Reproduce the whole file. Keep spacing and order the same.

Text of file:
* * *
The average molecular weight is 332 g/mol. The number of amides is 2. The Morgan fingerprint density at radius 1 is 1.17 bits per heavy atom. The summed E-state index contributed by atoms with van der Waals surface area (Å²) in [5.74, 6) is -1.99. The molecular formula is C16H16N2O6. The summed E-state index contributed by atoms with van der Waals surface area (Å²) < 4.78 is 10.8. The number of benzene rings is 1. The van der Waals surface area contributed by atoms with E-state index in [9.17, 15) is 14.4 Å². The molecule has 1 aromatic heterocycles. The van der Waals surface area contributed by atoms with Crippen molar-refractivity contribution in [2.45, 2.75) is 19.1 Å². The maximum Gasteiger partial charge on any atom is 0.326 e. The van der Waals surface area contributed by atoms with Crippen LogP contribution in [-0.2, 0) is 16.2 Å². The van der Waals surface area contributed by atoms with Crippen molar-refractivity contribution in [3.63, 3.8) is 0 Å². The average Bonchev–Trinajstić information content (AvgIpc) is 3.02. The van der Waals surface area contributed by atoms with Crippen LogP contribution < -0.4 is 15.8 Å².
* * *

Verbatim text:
The average molecular weight is 332 g/mol. The number of amides is 2. The Morgan fingerprint density at radius 1 is 1.17 bits per heavy atom. The summed E-state index contributed by atoms with van der Waals surface area (Å²) in [5.74, 6) is -1.99. The molecular formula is C16H16N2O6. The summed E-state index contributed by atoms with van der Waals surface area (Å²) < 4.78 is 10.8. The number of benzene rings is 1. The van der Waals surface area contributed by atoms with E-state index in [9.17, 15) is 14.4 Å². The molecule has 1 aromatic heterocycles. The van der Waals surface area contributed by atoms with Crippen molar-refractivity contribution in [2.45, 2.75) is 19.1 Å². The maximum Gasteiger partial charge on any atom is 0.326 e. The van der Waals surface area contributed by atoms with Crippen LogP contribution in [-0.2, 0) is 16.2 Å². The van der Waals surface area contributed by atoms with Crippen molar-refractivity contribution in [3.63, 3.8) is 0 Å². The average Bonchev–Trinajstić information content (AvgIpc) is 3.02. The van der Waals surface area contributed by atoms with Crippen LogP contribution < -0.4 is 15.8 Å².